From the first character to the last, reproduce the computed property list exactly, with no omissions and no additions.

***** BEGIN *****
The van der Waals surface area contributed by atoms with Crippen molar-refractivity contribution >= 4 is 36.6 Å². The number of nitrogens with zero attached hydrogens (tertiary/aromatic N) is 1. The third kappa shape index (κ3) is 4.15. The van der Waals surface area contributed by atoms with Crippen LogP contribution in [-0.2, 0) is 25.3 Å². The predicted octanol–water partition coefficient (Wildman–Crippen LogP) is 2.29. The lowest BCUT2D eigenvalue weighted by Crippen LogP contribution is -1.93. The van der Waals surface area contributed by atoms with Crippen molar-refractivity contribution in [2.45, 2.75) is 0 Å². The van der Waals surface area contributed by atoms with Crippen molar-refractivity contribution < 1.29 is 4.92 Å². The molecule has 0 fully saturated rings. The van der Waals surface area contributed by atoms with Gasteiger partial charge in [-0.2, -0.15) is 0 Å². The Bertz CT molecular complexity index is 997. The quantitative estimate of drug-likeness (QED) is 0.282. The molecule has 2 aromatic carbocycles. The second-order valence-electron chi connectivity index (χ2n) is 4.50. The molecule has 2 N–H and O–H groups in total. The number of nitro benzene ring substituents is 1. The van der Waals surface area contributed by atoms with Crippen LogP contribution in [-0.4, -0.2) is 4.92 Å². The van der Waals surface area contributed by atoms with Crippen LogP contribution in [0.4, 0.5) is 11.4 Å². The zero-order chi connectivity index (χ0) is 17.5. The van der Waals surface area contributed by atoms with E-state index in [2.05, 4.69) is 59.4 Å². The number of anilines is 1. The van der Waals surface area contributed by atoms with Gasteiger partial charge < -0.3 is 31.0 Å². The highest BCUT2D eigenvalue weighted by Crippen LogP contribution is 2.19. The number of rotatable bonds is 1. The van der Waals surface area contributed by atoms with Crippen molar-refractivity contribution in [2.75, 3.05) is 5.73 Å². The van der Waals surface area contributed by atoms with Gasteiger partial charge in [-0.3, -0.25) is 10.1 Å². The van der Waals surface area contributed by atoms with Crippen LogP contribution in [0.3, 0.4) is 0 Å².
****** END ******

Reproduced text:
The van der Waals surface area contributed by atoms with Crippen molar-refractivity contribution >= 4 is 36.6 Å². The number of nitrogens with zero attached hydrogens (tertiary/aromatic N) is 1. The third kappa shape index (κ3) is 4.15. The van der Waals surface area contributed by atoms with Crippen LogP contribution in [-0.2, 0) is 25.3 Å². The predicted octanol–water partition coefficient (Wildman–Crippen LogP) is 2.29. The lowest BCUT2D eigenvalue weighted by Crippen LogP contribution is -1.93. The van der Waals surface area contributed by atoms with Crippen molar-refractivity contribution in [2.45, 2.75) is 0 Å². The van der Waals surface area contributed by atoms with Crippen molar-refractivity contribution < 1.29 is 4.92 Å². The molecule has 0 fully saturated rings. The van der Waals surface area contributed by atoms with Gasteiger partial charge in [-0.2, -0.15) is 0 Å². The Bertz CT molecular complexity index is 997. The quantitative estimate of drug-likeness (QED) is 0.282. The molecule has 2 aromatic carbocycles. The second-order valence-electron chi connectivity index (χ2n) is 4.50. The molecule has 2 N–H and O–H groups in total. The number of nitro benzene ring substituents is 1. The van der Waals surface area contributed by atoms with Crippen LogP contribution in [-0.4, -0.2) is 4.92 Å². The van der Waals surface area contributed by atoms with Crippen LogP contribution in [0.4, 0.5) is 11.4 Å². The zero-order chi connectivity index (χ0) is 17.5. The van der Waals surface area contributed by atoms with E-state index in [2.05, 4.69) is 59.4 Å². The number of anilines is 1. The van der Waals surface area contributed by atoms with Gasteiger partial charge < -0.3 is 31.0 Å². The highest BCUT2D eigenvalue weighted by Crippen LogP contribution is 2.19. The number of rotatable bonds is 1. The van der Waals surface area contributed by atoms with Crippen molar-refractivity contribution in [2.75, 3.05) is 5.73 Å². The van der Waals surface area contributed by atoms with Gasteiger partial charge in [-0.3, -0.25) is 10.1 Å². The van der Waals surface area contributed by atoms with Crippen LogP contribution in [0.3, 0.4) is 0 Å².